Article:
The prison system of the United States is locking up more people than any other nation on earth. New York State spends $60,000 per year on each inmate it houses. In the Hudson Valley, the city of Newburgh is a community in distress: a high rate of unemployment, poverty and high-school dropouts mar its image. Social services are seen as placing their unwanted clients there and offering little support for the rest of the city, effectively abandoning it. In response, we propose to reallocate certain resources from the prison system into Newburgh and other cities facing similar circumstances in the region, such as Middletown and Poughkeepsie.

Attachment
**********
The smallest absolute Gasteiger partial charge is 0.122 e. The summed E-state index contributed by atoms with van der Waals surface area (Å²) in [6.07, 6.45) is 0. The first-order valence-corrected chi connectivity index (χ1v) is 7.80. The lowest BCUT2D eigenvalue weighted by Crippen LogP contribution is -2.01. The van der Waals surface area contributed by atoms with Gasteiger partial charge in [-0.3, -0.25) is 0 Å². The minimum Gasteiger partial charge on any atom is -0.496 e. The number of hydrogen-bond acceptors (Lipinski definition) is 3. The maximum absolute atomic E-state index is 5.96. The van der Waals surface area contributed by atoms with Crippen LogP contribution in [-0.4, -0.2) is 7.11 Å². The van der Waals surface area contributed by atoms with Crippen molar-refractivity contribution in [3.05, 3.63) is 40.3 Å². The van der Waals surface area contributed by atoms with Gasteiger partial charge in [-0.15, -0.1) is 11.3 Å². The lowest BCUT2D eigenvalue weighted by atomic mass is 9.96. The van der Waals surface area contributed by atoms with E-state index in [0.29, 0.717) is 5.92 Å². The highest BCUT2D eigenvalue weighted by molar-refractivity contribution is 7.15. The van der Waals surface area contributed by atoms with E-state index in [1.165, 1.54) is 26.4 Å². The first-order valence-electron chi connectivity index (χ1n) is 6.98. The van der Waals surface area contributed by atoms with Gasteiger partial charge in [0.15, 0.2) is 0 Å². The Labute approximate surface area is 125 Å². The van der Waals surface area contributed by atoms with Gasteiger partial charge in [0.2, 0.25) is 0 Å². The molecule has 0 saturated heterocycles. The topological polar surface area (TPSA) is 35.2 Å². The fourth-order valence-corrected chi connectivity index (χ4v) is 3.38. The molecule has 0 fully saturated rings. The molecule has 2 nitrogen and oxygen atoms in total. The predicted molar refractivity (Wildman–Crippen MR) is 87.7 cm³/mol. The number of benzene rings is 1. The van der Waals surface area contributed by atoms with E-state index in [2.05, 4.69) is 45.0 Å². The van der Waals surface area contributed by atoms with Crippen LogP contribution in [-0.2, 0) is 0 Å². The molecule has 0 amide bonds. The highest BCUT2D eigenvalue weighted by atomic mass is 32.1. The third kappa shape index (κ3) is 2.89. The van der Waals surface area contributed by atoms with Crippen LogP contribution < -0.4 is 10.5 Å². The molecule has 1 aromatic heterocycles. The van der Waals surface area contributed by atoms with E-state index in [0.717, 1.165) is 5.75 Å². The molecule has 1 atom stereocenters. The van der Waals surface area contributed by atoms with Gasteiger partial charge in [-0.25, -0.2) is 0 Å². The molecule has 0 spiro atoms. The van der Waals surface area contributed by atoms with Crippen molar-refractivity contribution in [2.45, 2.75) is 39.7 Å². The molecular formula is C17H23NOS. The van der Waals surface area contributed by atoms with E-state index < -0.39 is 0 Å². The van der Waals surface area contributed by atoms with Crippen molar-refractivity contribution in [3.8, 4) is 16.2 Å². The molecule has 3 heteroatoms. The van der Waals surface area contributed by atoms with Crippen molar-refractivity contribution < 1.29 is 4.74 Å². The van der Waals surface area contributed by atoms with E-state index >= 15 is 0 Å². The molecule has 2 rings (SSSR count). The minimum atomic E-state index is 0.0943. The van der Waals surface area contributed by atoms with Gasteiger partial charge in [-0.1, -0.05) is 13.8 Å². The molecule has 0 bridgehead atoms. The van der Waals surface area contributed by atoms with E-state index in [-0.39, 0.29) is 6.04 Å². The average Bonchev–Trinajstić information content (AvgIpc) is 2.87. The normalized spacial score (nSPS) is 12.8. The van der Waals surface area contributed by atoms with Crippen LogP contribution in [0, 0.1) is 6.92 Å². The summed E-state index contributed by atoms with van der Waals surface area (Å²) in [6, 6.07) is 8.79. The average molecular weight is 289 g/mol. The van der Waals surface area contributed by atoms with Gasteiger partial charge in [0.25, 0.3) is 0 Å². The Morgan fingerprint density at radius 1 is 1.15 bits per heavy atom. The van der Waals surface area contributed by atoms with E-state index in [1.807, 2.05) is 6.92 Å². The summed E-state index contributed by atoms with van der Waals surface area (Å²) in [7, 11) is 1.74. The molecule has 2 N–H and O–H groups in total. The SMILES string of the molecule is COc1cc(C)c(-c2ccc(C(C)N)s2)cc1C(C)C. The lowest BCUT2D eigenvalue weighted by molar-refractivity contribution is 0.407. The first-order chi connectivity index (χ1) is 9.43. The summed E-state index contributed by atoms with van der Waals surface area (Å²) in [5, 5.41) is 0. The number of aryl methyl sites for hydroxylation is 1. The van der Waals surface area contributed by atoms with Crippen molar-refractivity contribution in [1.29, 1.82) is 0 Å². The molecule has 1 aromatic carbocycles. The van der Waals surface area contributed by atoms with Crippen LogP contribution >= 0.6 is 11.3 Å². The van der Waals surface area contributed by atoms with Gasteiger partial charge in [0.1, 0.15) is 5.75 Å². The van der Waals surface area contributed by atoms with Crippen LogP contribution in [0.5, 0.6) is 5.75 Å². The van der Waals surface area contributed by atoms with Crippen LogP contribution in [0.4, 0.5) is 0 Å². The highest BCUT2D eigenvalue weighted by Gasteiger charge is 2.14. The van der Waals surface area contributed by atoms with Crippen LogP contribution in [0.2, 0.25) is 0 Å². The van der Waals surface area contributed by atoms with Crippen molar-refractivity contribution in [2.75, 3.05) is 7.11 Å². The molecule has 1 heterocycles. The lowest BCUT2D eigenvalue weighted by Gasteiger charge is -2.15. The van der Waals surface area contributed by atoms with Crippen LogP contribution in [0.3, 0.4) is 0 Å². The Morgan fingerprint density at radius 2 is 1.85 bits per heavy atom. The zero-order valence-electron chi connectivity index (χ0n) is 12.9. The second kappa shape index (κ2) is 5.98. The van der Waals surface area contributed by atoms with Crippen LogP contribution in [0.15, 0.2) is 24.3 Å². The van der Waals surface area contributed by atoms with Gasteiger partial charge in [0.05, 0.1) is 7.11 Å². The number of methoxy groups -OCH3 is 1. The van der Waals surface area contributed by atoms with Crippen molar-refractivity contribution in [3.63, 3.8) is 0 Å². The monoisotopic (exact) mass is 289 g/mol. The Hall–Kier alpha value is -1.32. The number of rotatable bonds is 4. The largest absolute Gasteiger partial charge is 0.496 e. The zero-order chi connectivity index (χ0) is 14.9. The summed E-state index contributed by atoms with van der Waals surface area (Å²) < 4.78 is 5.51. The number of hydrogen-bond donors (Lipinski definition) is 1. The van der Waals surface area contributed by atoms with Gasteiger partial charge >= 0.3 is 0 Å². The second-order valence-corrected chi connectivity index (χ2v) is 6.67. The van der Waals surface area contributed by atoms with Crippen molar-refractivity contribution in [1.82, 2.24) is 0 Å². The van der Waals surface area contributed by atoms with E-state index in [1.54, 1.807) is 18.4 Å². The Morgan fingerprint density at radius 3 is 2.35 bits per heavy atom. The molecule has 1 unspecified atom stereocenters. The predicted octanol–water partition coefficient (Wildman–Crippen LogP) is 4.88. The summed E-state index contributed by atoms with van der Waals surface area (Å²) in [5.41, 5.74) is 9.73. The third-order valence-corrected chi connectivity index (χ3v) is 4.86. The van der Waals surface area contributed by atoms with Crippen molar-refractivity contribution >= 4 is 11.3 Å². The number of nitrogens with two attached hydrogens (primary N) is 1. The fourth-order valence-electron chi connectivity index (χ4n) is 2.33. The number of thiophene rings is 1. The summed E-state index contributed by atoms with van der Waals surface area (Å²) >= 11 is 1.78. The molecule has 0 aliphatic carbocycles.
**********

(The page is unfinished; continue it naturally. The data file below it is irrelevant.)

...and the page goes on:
The Newburgh Path allows offenders of non-violent crime with sentences of three years or less to be diverted from traditional imprisonment and instead be housed under various levels of observation and engagement within Newburgh. Through a series of steps, candidates in the program are reintegrated into society incrementally through job training, adult education and other initiatives. The infrastructure used to facilitate this process is shared with and available to the public in the form of vocational workspace, recreation and meeting space. Such efforts, if successful, could help eradicate this region’s problem with cyclical incarceration by shifting the focus from addressing its symptoms to addressing its causes.